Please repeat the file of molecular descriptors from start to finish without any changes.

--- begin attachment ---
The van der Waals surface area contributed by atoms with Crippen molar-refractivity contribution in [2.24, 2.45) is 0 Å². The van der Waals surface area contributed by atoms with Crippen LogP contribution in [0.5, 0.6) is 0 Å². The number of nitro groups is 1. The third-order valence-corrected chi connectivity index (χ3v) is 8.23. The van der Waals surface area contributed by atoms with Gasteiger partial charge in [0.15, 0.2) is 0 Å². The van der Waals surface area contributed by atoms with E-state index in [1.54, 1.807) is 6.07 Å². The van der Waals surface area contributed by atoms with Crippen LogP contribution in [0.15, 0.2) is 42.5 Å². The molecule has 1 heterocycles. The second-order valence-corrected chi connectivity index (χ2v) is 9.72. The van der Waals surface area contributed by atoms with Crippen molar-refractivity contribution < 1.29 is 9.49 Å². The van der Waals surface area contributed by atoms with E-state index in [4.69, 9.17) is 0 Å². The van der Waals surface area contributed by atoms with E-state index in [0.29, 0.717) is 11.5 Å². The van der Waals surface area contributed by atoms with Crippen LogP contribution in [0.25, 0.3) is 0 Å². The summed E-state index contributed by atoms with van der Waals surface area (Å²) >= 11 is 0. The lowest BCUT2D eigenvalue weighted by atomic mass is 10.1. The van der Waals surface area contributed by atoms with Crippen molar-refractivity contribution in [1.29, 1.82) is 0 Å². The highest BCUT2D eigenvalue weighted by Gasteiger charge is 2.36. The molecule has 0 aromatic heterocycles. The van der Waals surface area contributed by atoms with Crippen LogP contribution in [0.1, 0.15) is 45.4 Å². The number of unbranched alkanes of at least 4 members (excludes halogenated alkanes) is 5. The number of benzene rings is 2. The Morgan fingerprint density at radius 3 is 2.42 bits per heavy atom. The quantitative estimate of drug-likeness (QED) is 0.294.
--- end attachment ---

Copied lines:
The van der Waals surface area contributed by atoms with Crippen molar-refractivity contribution in [2.24, 2.45) is 0 Å². The van der Waals surface area contributed by atoms with Crippen LogP contribution in [0.5, 0.6) is 0 Å². The number of nitro groups is 1. The third-order valence-corrected chi connectivity index (χ3v) is 8.23. The van der Waals surface area contributed by atoms with Gasteiger partial charge in [0.15, 0.2) is 0 Å². The van der Waals surface area contributed by atoms with E-state index in [1.54, 1.807) is 6.07 Å². The van der Waals surface area contributed by atoms with Crippen LogP contribution in [0.15, 0.2) is 42.5 Å². The molecule has 1 heterocycles. The second-order valence-corrected chi connectivity index (χ2v) is 9.72. The van der Waals surface area contributed by atoms with Crippen molar-refractivity contribution < 1.29 is 9.49 Å². The van der Waals surface area contributed by atoms with E-state index in [4.69, 9.17) is 0 Å². The van der Waals surface area contributed by atoms with E-state index in [0.29, 0.717) is 11.5 Å². The van der Waals surface area contributed by atoms with Crippen LogP contribution in [0.25, 0.3) is 0 Å². The summed E-state index contributed by atoms with van der Waals surface area (Å²) >= 11 is 0. The lowest BCUT2D eigenvalue weighted by atomic mass is 10.1. The van der Waals surface area contributed by atoms with Crippen molar-refractivity contribution in [1.29, 1.82) is 0 Å². The highest BCUT2D eigenvalue weighted by Gasteiger charge is 2.36. The molecule has 0 aromatic heterocycles. The van der Waals surface area contributed by atoms with Crippen LogP contribution in [0.1, 0.15) is 45.4 Å². The number of unbranched alkanes of at least 4 members (excludes halogenated alkanes) is 5. The number of benzene rings is 2. The Morgan fingerprint density at radius 3 is 2.42 bits per heavy atom. The quantitative estimate of drug-likeness (QED) is 0.294.